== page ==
The UK government has axed current plans for the world’s biggest tidal energy project across the Severn Estuary claiming it would be expensive and too high-risk, although the option for development has been left open for future consideration.
The results of a two-year feasibility study, published today, suggests that there is no strategic case for major public sector investment in a large-scale energy project in the Severn estuary at this time, with reports stating that would be very costly to deliver and it would be difficult to attract the necessary investment from the private sector alone.
The Severn Tidal Power feasibility study showed that a tidal power scheme in the Estuary could cost in excess of £30B, making it high cost and high risk in comparison to other generating options. “Other low carbon options represent a better deal for taxpayers and consumers,” Energy Secretary Chris Huhne commented. “However, with a rich natural marine energy resource, world leading tidal energy companies and universities, and the creation of the innovative Wave Hub facility, the area can play a key role in supporting the UK’s renewable energy future.”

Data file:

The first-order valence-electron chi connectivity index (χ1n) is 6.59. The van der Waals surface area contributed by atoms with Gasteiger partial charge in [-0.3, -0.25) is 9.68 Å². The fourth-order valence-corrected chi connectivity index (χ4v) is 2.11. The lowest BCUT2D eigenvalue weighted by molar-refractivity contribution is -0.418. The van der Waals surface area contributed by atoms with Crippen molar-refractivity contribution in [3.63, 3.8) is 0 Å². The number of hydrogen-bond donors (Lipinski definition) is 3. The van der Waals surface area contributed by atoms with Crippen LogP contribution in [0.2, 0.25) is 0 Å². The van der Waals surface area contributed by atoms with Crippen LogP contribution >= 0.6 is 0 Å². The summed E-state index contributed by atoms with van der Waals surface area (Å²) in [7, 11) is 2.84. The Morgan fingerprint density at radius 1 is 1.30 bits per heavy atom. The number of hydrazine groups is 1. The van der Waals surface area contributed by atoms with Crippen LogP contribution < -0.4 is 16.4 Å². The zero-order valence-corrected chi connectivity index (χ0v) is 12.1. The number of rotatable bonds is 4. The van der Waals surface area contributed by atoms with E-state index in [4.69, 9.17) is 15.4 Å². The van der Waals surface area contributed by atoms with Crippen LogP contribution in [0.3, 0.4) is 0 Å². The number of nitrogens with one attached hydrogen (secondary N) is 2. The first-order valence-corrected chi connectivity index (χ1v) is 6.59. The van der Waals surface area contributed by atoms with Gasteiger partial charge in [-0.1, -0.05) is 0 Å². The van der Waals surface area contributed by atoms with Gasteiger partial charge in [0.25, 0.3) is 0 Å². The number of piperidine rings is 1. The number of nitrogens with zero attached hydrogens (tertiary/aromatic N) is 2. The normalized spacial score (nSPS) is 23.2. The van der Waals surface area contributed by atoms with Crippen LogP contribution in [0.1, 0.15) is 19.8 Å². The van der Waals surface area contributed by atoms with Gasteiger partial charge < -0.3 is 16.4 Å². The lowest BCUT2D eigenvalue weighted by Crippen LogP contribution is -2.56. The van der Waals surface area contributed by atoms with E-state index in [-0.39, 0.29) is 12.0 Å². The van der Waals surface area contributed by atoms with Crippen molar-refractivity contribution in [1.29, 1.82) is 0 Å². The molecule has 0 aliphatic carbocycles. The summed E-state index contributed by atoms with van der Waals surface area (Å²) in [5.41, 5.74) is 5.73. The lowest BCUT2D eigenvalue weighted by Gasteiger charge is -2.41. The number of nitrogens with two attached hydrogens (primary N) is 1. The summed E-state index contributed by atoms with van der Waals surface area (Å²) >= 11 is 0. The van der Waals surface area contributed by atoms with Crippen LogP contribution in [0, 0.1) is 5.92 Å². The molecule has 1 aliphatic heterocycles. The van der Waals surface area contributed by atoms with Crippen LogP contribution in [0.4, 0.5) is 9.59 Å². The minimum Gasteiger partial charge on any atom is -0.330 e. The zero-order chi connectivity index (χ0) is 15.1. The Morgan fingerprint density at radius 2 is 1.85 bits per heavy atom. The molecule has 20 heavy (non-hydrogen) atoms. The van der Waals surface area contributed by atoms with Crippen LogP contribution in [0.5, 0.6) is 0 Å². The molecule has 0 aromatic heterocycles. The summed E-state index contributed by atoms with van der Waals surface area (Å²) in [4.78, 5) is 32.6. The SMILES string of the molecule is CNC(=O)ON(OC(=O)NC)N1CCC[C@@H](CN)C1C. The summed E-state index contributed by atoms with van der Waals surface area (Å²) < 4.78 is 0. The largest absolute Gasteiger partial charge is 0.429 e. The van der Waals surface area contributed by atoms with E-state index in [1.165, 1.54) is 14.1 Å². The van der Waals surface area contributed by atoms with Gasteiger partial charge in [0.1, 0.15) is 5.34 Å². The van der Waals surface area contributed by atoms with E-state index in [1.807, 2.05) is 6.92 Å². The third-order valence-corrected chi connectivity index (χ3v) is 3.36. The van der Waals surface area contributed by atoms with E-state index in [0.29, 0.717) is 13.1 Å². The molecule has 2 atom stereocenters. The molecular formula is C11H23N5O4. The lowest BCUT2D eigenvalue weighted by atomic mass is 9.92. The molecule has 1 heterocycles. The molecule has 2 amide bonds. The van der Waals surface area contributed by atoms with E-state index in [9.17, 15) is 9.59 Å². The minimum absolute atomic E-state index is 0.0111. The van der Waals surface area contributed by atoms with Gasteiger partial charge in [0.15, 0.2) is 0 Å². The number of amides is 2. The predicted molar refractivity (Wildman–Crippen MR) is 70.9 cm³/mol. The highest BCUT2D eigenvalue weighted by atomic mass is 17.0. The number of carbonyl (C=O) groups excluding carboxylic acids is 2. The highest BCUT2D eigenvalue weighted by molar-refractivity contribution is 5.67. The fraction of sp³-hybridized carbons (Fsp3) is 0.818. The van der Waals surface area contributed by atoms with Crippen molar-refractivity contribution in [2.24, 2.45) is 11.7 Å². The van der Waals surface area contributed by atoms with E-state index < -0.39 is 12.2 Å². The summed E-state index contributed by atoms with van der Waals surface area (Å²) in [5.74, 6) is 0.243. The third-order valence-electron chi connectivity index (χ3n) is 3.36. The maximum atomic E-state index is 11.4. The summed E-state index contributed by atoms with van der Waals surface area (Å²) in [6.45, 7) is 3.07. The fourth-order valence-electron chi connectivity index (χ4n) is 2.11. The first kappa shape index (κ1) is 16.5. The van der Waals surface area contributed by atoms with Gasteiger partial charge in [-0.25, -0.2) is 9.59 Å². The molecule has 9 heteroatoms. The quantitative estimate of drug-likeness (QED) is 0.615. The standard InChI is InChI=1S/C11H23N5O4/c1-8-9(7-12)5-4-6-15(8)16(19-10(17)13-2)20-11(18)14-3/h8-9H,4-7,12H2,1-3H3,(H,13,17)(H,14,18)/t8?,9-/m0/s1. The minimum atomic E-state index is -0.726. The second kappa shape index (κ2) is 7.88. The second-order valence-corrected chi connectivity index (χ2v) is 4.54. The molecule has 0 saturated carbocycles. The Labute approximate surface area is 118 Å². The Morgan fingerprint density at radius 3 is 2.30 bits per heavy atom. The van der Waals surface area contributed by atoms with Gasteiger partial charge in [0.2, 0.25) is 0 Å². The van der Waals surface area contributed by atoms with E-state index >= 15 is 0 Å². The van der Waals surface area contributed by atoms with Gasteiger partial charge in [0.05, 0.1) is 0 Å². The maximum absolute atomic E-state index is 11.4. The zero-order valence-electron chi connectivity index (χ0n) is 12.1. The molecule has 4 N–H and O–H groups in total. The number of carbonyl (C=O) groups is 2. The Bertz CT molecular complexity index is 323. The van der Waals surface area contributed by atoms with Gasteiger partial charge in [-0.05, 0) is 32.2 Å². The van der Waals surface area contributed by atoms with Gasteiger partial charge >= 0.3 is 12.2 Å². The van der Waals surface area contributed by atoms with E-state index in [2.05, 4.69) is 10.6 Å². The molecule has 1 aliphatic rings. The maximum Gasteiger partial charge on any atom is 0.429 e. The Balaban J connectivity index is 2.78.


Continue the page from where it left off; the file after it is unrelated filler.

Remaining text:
The report did recommend that a Severn tidal project should not be ruled out as a longer term option if market conditions change, but noted significant uncertainty over complying with regulation and that a scheme would fundamentally change the natural environment of the estuary.
The Severn tidal energy proposal involved a 10 mile long barrage between two towns on opposite sides of the Bristol Channel. The project had raised a great deal of opposition from environmental and wildlife campaigners because of its probable effect on the biodiversity of the Severn Estuary and the possibliity that it will cause flooding in the region.